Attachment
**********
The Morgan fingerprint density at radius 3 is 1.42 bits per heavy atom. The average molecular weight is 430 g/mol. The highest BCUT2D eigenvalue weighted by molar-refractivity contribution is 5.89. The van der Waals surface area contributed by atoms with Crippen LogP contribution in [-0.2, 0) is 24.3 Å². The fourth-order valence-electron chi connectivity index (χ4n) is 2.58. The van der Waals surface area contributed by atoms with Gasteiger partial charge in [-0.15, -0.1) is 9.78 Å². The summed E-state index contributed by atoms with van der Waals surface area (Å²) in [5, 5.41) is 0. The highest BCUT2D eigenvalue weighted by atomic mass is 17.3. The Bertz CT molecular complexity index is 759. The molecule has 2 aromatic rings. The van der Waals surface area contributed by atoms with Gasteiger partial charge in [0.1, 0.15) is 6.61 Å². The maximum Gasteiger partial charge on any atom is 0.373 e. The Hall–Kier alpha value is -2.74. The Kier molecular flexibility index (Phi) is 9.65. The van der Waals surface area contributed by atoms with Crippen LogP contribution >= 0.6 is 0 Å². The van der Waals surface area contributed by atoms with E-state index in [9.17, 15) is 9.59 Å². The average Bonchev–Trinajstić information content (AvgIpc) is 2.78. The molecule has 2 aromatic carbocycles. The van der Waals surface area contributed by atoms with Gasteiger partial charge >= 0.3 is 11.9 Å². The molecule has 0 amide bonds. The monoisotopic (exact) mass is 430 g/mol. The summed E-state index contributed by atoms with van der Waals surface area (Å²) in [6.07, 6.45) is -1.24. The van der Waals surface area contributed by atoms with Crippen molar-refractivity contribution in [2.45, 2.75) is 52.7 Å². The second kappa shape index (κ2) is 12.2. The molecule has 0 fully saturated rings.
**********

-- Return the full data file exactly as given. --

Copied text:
The Morgan fingerprint density at radius 3 is 1.42 bits per heavy atom. The average molecular weight is 430 g/mol. The highest BCUT2D eigenvalue weighted by molar-refractivity contribution is 5.89. The van der Waals surface area contributed by atoms with Crippen LogP contribution in [-0.2, 0) is 24.3 Å². The fourth-order valence-electron chi connectivity index (χ4n) is 2.58. The van der Waals surface area contributed by atoms with Gasteiger partial charge in [-0.15, -0.1) is 9.78 Å². The summed E-state index contributed by atoms with van der Waals surface area (Å²) in [5, 5.41) is 0. The highest BCUT2D eigenvalue weighted by atomic mass is 17.3. The Bertz CT molecular complexity index is 759. The molecule has 2 aromatic rings. The van der Waals surface area contributed by atoms with Gasteiger partial charge in [0.1, 0.15) is 6.61 Å². The maximum Gasteiger partial charge on any atom is 0.373 e. The Hall–Kier alpha value is -2.74. The Kier molecular flexibility index (Phi) is 9.65. The van der Waals surface area contributed by atoms with Crippen LogP contribution >= 0.6 is 0 Å². The van der Waals surface area contributed by atoms with E-state index in [9.17, 15) is 9.59 Å². The average Bonchev–Trinajstić information content (AvgIpc) is 2.78. The molecule has 2 aromatic carbocycles. The van der Waals surface area contributed by atoms with Gasteiger partial charge >= 0.3 is 11.9 Å². The molecule has 0 amide bonds. The monoisotopic (exact) mass is 430 g/mol. The summed E-state index contributed by atoms with van der Waals surface area (Å²) in [6.07, 6.45) is -1.24. The van der Waals surface area contributed by atoms with Crippen molar-refractivity contribution in [2.45, 2.75) is 52.7 Å². The second kappa shape index (κ2) is 12.2. The molecule has 0 fully saturated rings.